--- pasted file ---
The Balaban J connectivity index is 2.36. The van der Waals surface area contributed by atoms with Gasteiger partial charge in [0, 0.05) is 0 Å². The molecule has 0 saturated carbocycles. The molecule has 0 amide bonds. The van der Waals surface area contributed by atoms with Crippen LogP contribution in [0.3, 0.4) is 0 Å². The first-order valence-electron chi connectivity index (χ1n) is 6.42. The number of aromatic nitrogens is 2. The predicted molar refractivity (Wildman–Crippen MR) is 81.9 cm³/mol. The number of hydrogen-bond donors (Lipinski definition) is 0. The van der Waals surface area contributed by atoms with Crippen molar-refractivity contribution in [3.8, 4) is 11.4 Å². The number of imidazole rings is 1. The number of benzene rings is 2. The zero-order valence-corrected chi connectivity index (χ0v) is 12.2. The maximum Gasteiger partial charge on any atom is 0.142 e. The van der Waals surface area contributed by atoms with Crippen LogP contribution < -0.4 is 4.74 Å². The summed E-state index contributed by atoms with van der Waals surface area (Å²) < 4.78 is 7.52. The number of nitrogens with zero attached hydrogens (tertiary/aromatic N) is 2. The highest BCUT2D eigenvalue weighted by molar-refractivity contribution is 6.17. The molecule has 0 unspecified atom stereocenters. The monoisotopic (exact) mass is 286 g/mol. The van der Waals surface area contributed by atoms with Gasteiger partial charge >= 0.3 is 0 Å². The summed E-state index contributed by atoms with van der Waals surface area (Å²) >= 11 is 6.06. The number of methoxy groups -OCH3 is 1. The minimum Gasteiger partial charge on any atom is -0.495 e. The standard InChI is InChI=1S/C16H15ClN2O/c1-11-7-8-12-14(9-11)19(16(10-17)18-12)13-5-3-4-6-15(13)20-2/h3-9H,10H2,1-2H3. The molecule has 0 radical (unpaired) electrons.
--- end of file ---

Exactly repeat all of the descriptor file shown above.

The Balaban J connectivity index is 2.36. The van der Waals surface area contributed by atoms with Gasteiger partial charge in [0, 0.05) is 0 Å². The molecule has 0 saturated carbocycles. The molecule has 0 amide bonds. The van der Waals surface area contributed by atoms with Crippen LogP contribution in [0.3, 0.4) is 0 Å². The first-order valence-electron chi connectivity index (χ1n) is 6.42. The number of aromatic nitrogens is 2. The predicted molar refractivity (Wildman–Crippen MR) is 81.9 cm³/mol. The number of hydrogen-bond donors (Lipinski definition) is 0. The van der Waals surface area contributed by atoms with Crippen molar-refractivity contribution in [3.8, 4) is 11.4 Å². The number of imidazole rings is 1. The number of benzene rings is 2. The zero-order valence-corrected chi connectivity index (χ0v) is 12.2. The maximum Gasteiger partial charge on any atom is 0.142 e. The van der Waals surface area contributed by atoms with Crippen LogP contribution < -0.4 is 4.74 Å². The summed E-state index contributed by atoms with van der Waals surface area (Å²) < 4.78 is 7.52. The number of nitrogens with zero attached hydrogens (tertiary/aromatic N) is 2. The highest BCUT2D eigenvalue weighted by molar-refractivity contribution is 6.17. The molecule has 0 unspecified atom stereocenters. The monoisotopic (exact) mass is 286 g/mol. The van der Waals surface area contributed by atoms with Gasteiger partial charge >= 0.3 is 0 Å². The summed E-state index contributed by atoms with van der Waals surface area (Å²) >= 11 is 6.06. The number of methoxy groups -OCH3 is 1. The minimum Gasteiger partial charge on any atom is -0.495 e. The standard InChI is InChI=1S/C16H15ClN2O/c1-11-7-8-12-14(9-11)19(16(10-17)18-12)13-5-3-4-6-15(13)20-2/h3-9H,10H2,1-2H3. The molecule has 0 radical (unpaired) electrons.